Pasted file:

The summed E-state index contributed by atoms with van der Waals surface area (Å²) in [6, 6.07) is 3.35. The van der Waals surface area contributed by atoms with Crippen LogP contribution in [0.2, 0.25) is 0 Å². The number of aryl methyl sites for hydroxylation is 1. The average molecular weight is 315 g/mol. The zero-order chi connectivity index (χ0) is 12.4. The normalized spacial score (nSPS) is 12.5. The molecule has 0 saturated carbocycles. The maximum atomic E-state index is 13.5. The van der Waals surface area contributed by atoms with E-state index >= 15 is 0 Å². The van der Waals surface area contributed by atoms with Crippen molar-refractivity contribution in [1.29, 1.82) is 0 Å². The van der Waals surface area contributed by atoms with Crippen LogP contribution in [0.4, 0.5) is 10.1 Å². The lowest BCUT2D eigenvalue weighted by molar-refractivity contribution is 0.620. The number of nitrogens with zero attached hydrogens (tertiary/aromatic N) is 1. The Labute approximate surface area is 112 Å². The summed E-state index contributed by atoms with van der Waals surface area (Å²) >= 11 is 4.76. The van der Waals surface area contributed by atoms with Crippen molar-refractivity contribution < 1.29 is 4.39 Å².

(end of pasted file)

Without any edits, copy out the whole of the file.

The summed E-state index contributed by atoms with van der Waals surface area (Å²) in [6, 6.07) is 3.35. The van der Waals surface area contributed by atoms with Crippen LogP contribution in [0.2, 0.25) is 0 Å². The number of aryl methyl sites for hydroxylation is 1. The average molecular weight is 315 g/mol. The zero-order chi connectivity index (χ0) is 12.4. The normalized spacial score (nSPS) is 12.5. The molecule has 0 saturated carbocycles. The maximum atomic E-state index is 13.5. The van der Waals surface area contributed by atoms with E-state index >= 15 is 0 Å². The van der Waals surface area contributed by atoms with Crippen molar-refractivity contribution in [1.29, 1.82) is 0 Å². The van der Waals surface area contributed by atoms with Crippen LogP contribution in [0.4, 0.5) is 10.1 Å². The lowest BCUT2D eigenvalue weighted by molar-refractivity contribution is 0.620. The number of nitrogens with zero attached hydrogens (tertiary/aromatic N) is 1. The Labute approximate surface area is 112 Å². The summed E-state index contributed by atoms with van der Waals surface area (Å²) >= 11 is 4.76. The van der Waals surface area contributed by atoms with Crippen molar-refractivity contribution < 1.29 is 4.39 Å².